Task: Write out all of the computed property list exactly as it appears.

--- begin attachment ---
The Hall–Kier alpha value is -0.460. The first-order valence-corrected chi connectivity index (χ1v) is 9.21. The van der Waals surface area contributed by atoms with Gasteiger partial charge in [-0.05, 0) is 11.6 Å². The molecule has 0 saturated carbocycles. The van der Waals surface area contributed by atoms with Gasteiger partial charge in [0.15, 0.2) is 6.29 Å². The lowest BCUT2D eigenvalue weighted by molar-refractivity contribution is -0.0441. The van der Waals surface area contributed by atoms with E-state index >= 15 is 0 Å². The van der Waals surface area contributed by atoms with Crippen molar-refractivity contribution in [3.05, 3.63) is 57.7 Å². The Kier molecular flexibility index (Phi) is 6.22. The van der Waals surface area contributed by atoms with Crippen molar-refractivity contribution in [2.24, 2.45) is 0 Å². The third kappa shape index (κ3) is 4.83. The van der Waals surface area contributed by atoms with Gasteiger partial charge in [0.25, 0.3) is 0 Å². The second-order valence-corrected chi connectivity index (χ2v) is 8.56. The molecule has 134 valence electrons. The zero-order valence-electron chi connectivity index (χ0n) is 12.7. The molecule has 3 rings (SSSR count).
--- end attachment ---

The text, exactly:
The Hall–Kier alpha value is -0.460. The first-order valence-corrected chi connectivity index (χ1v) is 9.21. The van der Waals surface area contributed by atoms with Gasteiger partial charge in [-0.05, 0) is 11.6 Å². The molecule has 0 saturated carbocycles. The van der Waals surface area contributed by atoms with Gasteiger partial charge in [0.15, 0.2) is 6.29 Å². The lowest BCUT2D eigenvalue weighted by molar-refractivity contribution is -0.0441. The van der Waals surface area contributed by atoms with E-state index >= 15 is 0 Å². The van der Waals surface area contributed by atoms with Crippen molar-refractivity contribution in [3.05, 3.63) is 57.7 Å². The Kier molecular flexibility index (Phi) is 6.22. The van der Waals surface area contributed by atoms with Crippen molar-refractivity contribution in [2.24, 2.45) is 0 Å². The third kappa shape index (κ3) is 4.83. The van der Waals surface area contributed by atoms with Gasteiger partial charge in [0.25, 0.3) is 0 Å². The second-order valence-corrected chi connectivity index (χ2v) is 8.56. The molecule has 134 valence electrons. The zero-order valence-electron chi connectivity index (χ0n) is 12.7. The molecule has 3 rings (SSSR count).